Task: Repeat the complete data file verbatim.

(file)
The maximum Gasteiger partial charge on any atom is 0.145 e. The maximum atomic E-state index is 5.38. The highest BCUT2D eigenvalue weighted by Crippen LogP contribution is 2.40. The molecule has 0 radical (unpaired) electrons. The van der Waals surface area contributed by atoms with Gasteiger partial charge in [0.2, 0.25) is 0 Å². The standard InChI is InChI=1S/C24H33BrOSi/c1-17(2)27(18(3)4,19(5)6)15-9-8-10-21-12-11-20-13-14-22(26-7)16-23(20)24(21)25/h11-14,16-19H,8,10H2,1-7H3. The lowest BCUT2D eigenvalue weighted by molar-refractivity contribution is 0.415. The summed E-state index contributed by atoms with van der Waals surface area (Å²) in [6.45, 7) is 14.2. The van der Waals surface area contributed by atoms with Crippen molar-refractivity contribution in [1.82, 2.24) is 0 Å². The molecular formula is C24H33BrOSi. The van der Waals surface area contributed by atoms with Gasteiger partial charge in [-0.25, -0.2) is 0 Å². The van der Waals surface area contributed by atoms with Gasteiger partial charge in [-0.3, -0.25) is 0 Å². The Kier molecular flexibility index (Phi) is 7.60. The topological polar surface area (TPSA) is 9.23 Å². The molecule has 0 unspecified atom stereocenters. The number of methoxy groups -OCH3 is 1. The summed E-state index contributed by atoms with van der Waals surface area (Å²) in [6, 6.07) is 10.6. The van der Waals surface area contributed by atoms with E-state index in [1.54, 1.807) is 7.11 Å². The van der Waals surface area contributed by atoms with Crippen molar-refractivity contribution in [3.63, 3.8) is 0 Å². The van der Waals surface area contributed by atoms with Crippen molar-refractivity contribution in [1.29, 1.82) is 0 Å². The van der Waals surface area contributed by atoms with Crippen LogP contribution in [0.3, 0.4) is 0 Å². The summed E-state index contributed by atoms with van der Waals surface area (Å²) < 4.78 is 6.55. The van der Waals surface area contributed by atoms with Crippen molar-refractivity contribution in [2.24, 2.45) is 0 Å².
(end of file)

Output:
The maximum Gasteiger partial charge on any atom is 0.145 e. The maximum atomic E-state index is 5.38. The highest BCUT2D eigenvalue weighted by Crippen LogP contribution is 2.40. The molecule has 0 radical (unpaired) electrons. The van der Waals surface area contributed by atoms with Gasteiger partial charge in [0.2, 0.25) is 0 Å². The standard InChI is InChI=1S/C24H33BrOSi/c1-17(2)27(18(3)4,19(5)6)15-9-8-10-21-12-11-20-13-14-22(26-7)16-23(20)24(21)25/h11-14,16-19H,8,10H2,1-7H3. The lowest BCUT2D eigenvalue weighted by molar-refractivity contribution is 0.415. The summed E-state index contributed by atoms with van der Waals surface area (Å²) in [6.45, 7) is 14.2. The van der Waals surface area contributed by atoms with Crippen molar-refractivity contribution in [1.82, 2.24) is 0 Å². The molecular formula is C24H33BrOSi. The van der Waals surface area contributed by atoms with Gasteiger partial charge in [-0.25, -0.2) is 0 Å². The van der Waals surface area contributed by atoms with Gasteiger partial charge in [-0.3, -0.25) is 0 Å². The Kier molecular flexibility index (Phi) is 7.60. The topological polar surface area (TPSA) is 9.23 Å². The molecule has 0 unspecified atom stereocenters. The number of methoxy groups -OCH3 is 1. The summed E-state index contributed by atoms with van der Waals surface area (Å²) in [6, 6.07) is 10.6. The van der Waals surface area contributed by atoms with E-state index in [1.54, 1.807) is 7.11 Å². The van der Waals surface area contributed by atoms with Crippen molar-refractivity contribution in [3.63, 3.8) is 0 Å². The van der Waals surface area contributed by atoms with Crippen molar-refractivity contribution in [1.29, 1.82) is 0 Å². The van der Waals surface area contributed by atoms with Crippen LogP contribution in [0.3, 0.4) is 0 Å². The summed E-state index contributed by atoms with van der Waals surface area (Å²) < 4.78 is 6.55. The van der Waals surface area contributed by atoms with Crippen molar-refractivity contribution in [2.24, 2.45) is 0 Å².